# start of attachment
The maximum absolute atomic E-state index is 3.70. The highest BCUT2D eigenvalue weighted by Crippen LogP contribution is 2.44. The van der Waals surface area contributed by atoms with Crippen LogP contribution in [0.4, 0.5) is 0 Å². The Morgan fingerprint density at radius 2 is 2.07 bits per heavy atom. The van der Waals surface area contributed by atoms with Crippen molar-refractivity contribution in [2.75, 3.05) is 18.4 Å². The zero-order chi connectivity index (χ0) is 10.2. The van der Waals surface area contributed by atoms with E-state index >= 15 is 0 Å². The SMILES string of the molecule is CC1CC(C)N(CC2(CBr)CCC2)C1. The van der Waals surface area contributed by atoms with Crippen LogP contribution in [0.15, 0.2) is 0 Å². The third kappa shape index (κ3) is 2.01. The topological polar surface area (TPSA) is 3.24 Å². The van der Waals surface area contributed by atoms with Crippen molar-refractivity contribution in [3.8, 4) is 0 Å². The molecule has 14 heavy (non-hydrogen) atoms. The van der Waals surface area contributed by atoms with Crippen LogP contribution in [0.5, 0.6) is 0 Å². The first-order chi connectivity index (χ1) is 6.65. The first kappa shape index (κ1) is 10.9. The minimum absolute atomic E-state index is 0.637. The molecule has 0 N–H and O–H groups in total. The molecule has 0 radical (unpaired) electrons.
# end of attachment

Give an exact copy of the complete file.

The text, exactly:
The maximum absolute atomic E-state index is 3.70. The highest BCUT2D eigenvalue weighted by Crippen LogP contribution is 2.44. The van der Waals surface area contributed by atoms with Crippen LogP contribution in [0.4, 0.5) is 0 Å². The Morgan fingerprint density at radius 2 is 2.07 bits per heavy atom. The van der Waals surface area contributed by atoms with Crippen molar-refractivity contribution in [2.75, 3.05) is 18.4 Å². The zero-order chi connectivity index (χ0) is 10.2. The van der Waals surface area contributed by atoms with E-state index >= 15 is 0 Å². The SMILES string of the molecule is CC1CC(C)N(CC2(CBr)CCC2)C1. The van der Waals surface area contributed by atoms with Crippen LogP contribution in [0.15, 0.2) is 0 Å². The third kappa shape index (κ3) is 2.01. The topological polar surface area (TPSA) is 3.24 Å². The van der Waals surface area contributed by atoms with Crippen molar-refractivity contribution in [3.8, 4) is 0 Å². The molecule has 14 heavy (non-hydrogen) atoms. The van der Waals surface area contributed by atoms with Crippen LogP contribution in [0.5, 0.6) is 0 Å². The first-order chi connectivity index (χ1) is 6.65. The first kappa shape index (κ1) is 10.9. The minimum absolute atomic E-state index is 0.637. The molecule has 0 N–H and O–H groups in total. The molecule has 0 radical (unpaired) electrons.